November 30, 2010
It waits blindly in the darkness of granite caves in Yosemite National Park, moving little to conserve energy.
Its venom-filled claw at the ready, it waits for prey to amble by it. Giving a quick tap to a possible meal, this newly discovered, blind pseudoscorpion will grab the prey and wait for the poison to take hold. Then, it will eat.
Thankfully, at less than half an inch in length with legs outstretched, Parobisium yosemite poses little threat to humans or any other animals larger than an eighth of an inch, said James C. Cokendolpher, a research scientist and assistant curator of invertebrates at The Museum of Texas Tech University.
He and Austin-based researcher, Jean K. Krejca, recently documented the new arachnid in the Sept. 30th Occasional Papers by Texas Tech University’s Natural Science Research Laboratories. The new animal is commonly called the Yosemite cave pseudoscorpion.
“This pseudoscorpion was originally found three or four years ago,” Cokendolpher said. “There was a team from Austin that was hired to go into some of the caves in Yosemite National Park to do a survey and map some of the caves. Jean was one of the first ones to discover the species. She and others caught two of them, which were sent to me for identification. Once we discovered it was a species unknown to science, they went back and collected in some other areas to see if the species was there.”
Most cave-dwelling species live in limestone caves, he said, where more humidity and access to food makes them more hospitable for life. Finding Parobisium yosemite in the caves formed from granite rockfalls came as a surprise.
It might be the second discovered cave-dwelling pseudoscorpion that lives in these granite talus caves in the world, he said.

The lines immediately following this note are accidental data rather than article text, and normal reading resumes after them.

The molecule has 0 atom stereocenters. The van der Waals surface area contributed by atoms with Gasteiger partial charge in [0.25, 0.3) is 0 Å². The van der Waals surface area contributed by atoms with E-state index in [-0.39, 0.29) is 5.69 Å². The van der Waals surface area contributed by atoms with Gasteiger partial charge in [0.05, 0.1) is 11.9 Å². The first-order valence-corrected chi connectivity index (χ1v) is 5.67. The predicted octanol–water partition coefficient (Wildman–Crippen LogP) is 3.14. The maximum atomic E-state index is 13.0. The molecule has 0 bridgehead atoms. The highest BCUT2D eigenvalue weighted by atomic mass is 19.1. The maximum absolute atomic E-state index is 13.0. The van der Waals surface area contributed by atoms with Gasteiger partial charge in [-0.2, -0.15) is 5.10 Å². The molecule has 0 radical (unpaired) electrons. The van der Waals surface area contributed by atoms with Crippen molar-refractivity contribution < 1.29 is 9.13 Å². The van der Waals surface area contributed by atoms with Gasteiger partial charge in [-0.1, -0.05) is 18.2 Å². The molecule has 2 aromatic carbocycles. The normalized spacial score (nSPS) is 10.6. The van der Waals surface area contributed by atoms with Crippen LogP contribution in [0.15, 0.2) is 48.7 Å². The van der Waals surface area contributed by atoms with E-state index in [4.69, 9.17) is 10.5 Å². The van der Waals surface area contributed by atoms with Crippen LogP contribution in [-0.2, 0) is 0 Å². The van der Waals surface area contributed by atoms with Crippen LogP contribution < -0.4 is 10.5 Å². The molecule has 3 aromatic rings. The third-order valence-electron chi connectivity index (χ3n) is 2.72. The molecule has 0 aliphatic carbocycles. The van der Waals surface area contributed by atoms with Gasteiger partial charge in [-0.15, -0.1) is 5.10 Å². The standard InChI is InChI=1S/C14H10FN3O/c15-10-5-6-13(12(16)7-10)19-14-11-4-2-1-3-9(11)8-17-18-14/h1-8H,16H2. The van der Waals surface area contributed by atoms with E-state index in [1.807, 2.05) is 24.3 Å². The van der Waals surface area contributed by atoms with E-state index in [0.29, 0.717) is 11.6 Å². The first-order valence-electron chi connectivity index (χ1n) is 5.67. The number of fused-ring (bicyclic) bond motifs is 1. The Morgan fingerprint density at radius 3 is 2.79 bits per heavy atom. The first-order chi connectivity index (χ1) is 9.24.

Strange to behold, pseudoscorpions are small arachnid predators, Cokendolpher said. With claws in the front, the animals have eight legs, but no long post-abdomen with a stinger like a real scorpion. Pseudoscorpions are an order of arachnids unto themselves, such as ticks, mites, daddy longlegs and vinegaroons.
“This pseudoscorpion is as large as many of the other cave-dwelling species,” Cokendolpher said, explaining most of the more than 3,000 species of pseudoscorpions are much smaller. “Cave species are generally larger, have longer appendages, lighter coloration and are missing all the eyes. The canyon where it was found was made by a glacier during an ice age millions of years ago. Through time, rubble with larger rocks would fall and create piles with caves or subterranean voids. We think that’s where this animal was trapped and evolved into the species that it is now.”
Cokendolpher explained the animal doesn’t move around much, probably to conserve energy.
“I kept a couple of them in the laboratory for quite a while,” he said. “They basically sat and did nothing for much of the time. We kept them in Petri dishes with plaster of Paris that was moistened so it was more like cave conditions. When we introduced other animals into the Petri dish it would go over and tap the animal. When it did that, it was able to sense chemical cues there such as identification, how large the item was and whether it was something suitable to eat. Out of several weeks we kept them, the only thing that was eaten was a tiny spider. Like many of other cave animals, it doesn’t need a lot of nourishment. That’s good for them in a food-poor environment.”
Watch the interview with Cokendolpher at http://www.youtube.com/watch?v=pbOxJ08xtHw
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CONTACT: James Cokendolpher, assistant curator, invertebrate zoology, Museum of Texas Tech University, (806) 742-2486 ext. 271, or firstname.lastname@example.org.